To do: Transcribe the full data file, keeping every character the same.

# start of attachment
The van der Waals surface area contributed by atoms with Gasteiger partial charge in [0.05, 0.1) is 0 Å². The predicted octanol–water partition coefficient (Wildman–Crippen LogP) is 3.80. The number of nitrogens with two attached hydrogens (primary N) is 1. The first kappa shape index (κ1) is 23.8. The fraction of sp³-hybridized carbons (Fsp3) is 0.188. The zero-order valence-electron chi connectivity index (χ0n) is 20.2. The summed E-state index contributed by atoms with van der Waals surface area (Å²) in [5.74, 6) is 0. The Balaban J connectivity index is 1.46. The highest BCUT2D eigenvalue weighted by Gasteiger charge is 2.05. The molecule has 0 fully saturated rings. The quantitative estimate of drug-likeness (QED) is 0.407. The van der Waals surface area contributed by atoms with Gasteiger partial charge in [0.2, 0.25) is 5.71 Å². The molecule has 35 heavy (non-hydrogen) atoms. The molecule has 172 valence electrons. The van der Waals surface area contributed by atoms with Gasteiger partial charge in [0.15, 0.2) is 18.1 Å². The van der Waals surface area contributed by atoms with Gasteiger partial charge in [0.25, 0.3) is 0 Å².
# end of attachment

The van der Waals surface area contributed by atoms with Gasteiger partial charge in [0.05, 0.1) is 0 Å². The predicted octanol–water partition coefficient (Wildman–Crippen LogP) is 3.80. The number of nitrogens with two attached hydrogens (primary N) is 1. The first kappa shape index (κ1) is 23.8. The fraction of sp³-hybridized carbons (Fsp3) is 0.188. The zero-order valence-electron chi connectivity index (χ0n) is 20.2. The summed E-state index contributed by atoms with van der Waals surface area (Å²) in [5.74, 6) is 0. The Balaban J connectivity index is 1.46. The highest BCUT2D eigenvalue weighted by Gasteiger charge is 2.05. The molecule has 0 fully saturated rings. The quantitative estimate of drug-likeness (QED) is 0.407. The van der Waals surface area contributed by atoms with Gasteiger partial charge in [0.2, 0.25) is 5.71 Å². The molecule has 35 heavy (non-hydrogen) atoms. The molecule has 172 valence electrons. The van der Waals surface area contributed by atoms with Gasteiger partial charge in [0.15, 0.2) is 18.1 Å². The van der Waals surface area contributed by atoms with Gasteiger partial charge in [0.25, 0.3) is 0 Å².